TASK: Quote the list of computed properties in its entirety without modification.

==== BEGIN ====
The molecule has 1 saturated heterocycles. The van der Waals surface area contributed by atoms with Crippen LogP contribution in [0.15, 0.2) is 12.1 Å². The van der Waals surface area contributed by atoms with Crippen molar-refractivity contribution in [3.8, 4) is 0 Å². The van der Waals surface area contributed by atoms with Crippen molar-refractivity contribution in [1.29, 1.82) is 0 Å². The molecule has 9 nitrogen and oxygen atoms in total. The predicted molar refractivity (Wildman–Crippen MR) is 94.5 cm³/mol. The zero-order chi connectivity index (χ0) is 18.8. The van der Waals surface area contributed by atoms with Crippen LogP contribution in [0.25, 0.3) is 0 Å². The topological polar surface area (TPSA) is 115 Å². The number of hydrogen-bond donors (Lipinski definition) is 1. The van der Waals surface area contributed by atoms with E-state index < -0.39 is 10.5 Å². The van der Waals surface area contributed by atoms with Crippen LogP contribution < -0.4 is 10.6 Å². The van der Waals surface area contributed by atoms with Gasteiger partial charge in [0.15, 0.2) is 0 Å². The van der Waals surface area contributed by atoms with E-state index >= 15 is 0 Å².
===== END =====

The molecule has 1 saturated heterocycles. The van der Waals surface area contributed by atoms with Crippen LogP contribution in [0.15, 0.2) is 12.1 Å². The van der Waals surface area contributed by atoms with Crippen molar-refractivity contribution in [3.8, 4) is 0 Å². The van der Waals surface area contributed by atoms with Crippen molar-refractivity contribution in [1.29, 1.82) is 0 Å². The molecule has 9 nitrogen and oxygen atoms in total. The predicted molar refractivity (Wildman–Crippen MR) is 94.5 cm³/mol. The zero-order chi connectivity index (χ0) is 18.8. The van der Waals surface area contributed by atoms with Crippen LogP contribution in [0.25, 0.3) is 0 Å². The topological polar surface area (TPSA) is 115 Å². The number of hydrogen-bond donors (Lipinski definition) is 1. The van der Waals surface area contributed by atoms with E-state index < -0.39 is 10.5 Å². The van der Waals surface area contributed by atoms with Crippen LogP contribution < -0.4 is 10.6 Å². The van der Waals surface area contributed by atoms with Gasteiger partial charge in [0.15, 0.2) is 0 Å². The van der Waals surface area contributed by atoms with E-state index >= 15 is 0 Å².